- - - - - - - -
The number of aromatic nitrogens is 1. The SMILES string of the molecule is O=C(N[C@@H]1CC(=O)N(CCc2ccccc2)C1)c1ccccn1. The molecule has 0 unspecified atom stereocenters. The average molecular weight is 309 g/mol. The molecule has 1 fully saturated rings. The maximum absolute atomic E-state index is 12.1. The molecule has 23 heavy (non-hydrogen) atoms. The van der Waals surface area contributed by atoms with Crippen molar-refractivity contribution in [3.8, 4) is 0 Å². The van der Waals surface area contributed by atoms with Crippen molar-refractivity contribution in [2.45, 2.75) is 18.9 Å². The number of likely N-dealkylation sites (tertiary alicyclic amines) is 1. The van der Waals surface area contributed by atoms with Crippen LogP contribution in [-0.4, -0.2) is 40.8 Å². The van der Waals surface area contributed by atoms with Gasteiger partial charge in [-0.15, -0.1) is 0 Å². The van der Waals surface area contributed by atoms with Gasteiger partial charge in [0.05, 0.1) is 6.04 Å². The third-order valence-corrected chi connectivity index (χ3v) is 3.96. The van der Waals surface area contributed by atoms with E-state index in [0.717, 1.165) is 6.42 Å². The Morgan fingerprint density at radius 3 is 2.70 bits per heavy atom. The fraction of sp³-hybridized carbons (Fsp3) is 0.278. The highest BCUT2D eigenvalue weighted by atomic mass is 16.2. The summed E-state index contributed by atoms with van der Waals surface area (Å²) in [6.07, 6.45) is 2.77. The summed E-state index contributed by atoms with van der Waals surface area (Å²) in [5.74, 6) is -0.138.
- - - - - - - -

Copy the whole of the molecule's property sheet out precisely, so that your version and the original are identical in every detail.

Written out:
The number of aromatic nitrogens is 1. The SMILES string of the molecule is O=C(N[C@@H]1CC(=O)N(CCc2ccccc2)C1)c1ccccn1. The molecule has 0 unspecified atom stereocenters. The average molecular weight is 309 g/mol. The molecule has 1 fully saturated rings. The maximum absolute atomic E-state index is 12.1. The molecule has 23 heavy (non-hydrogen) atoms. The van der Waals surface area contributed by atoms with Crippen molar-refractivity contribution in [3.8, 4) is 0 Å². The van der Waals surface area contributed by atoms with Crippen molar-refractivity contribution in [2.45, 2.75) is 18.9 Å². The number of likely N-dealkylation sites (tertiary alicyclic amines) is 1. The van der Waals surface area contributed by atoms with Crippen LogP contribution in [-0.4, -0.2) is 40.8 Å². The van der Waals surface area contributed by atoms with Gasteiger partial charge in [-0.15, -0.1) is 0 Å². The van der Waals surface area contributed by atoms with Gasteiger partial charge in [0.05, 0.1) is 6.04 Å². The third-order valence-corrected chi connectivity index (χ3v) is 3.96. The van der Waals surface area contributed by atoms with E-state index in [0.717, 1.165) is 6.42 Å². The Morgan fingerprint density at radius 3 is 2.70 bits per heavy atom. The fraction of sp³-hybridized carbons (Fsp3) is 0.278. The highest BCUT2D eigenvalue weighted by atomic mass is 16.2. The summed E-state index contributed by atoms with van der Waals surface area (Å²) in [6.07, 6.45) is 2.77. The summed E-state index contributed by atoms with van der Waals surface area (Å²) in [5.74, 6) is -0.138.